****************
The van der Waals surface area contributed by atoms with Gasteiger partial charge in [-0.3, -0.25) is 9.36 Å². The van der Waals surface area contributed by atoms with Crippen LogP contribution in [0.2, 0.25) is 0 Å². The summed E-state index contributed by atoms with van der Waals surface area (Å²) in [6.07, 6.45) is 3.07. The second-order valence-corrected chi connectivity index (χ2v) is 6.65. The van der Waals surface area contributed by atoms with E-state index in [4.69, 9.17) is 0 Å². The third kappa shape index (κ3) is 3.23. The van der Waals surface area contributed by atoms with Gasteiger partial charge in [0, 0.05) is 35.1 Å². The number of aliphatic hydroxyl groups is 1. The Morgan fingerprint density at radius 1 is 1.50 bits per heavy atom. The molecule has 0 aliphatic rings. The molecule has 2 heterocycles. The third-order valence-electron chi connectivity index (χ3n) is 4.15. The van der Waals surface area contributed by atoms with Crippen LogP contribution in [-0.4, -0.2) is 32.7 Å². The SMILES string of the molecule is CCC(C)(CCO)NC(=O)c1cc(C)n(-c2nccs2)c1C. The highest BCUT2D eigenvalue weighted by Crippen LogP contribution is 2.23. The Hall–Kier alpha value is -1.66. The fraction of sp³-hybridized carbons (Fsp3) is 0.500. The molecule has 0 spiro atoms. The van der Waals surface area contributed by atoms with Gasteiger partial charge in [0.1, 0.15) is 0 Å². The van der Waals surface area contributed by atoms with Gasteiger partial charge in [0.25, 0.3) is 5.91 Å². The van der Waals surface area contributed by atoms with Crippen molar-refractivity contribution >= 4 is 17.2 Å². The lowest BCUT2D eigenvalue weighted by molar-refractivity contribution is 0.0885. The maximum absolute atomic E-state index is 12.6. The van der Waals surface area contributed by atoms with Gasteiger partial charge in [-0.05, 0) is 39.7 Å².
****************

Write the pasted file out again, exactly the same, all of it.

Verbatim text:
The van der Waals surface area contributed by atoms with Gasteiger partial charge in [-0.3, -0.25) is 9.36 Å². The van der Waals surface area contributed by atoms with Crippen LogP contribution in [0.2, 0.25) is 0 Å². The summed E-state index contributed by atoms with van der Waals surface area (Å²) in [6.07, 6.45) is 3.07. The second-order valence-corrected chi connectivity index (χ2v) is 6.65. The van der Waals surface area contributed by atoms with E-state index in [4.69, 9.17) is 0 Å². The third kappa shape index (κ3) is 3.23. The van der Waals surface area contributed by atoms with Gasteiger partial charge in [0, 0.05) is 35.1 Å². The number of aliphatic hydroxyl groups is 1. The Morgan fingerprint density at radius 1 is 1.50 bits per heavy atom. The molecule has 0 aliphatic rings. The molecule has 2 heterocycles. The third-order valence-electron chi connectivity index (χ3n) is 4.15. The van der Waals surface area contributed by atoms with Crippen LogP contribution in [-0.4, -0.2) is 32.7 Å². The SMILES string of the molecule is CCC(C)(CCO)NC(=O)c1cc(C)n(-c2nccs2)c1C. The highest BCUT2D eigenvalue weighted by Crippen LogP contribution is 2.23. The Hall–Kier alpha value is -1.66. The fraction of sp³-hybridized carbons (Fsp3) is 0.500. The molecule has 0 spiro atoms. The van der Waals surface area contributed by atoms with Gasteiger partial charge in [0.1, 0.15) is 0 Å². The van der Waals surface area contributed by atoms with Gasteiger partial charge in [0.25, 0.3) is 5.91 Å². The van der Waals surface area contributed by atoms with Crippen molar-refractivity contribution >= 4 is 17.2 Å². The lowest BCUT2D eigenvalue weighted by molar-refractivity contribution is 0.0885. The maximum absolute atomic E-state index is 12.6. The van der Waals surface area contributed by atoms with Gasteiger partial charge in [-0.05, 0) is 39.7 Å².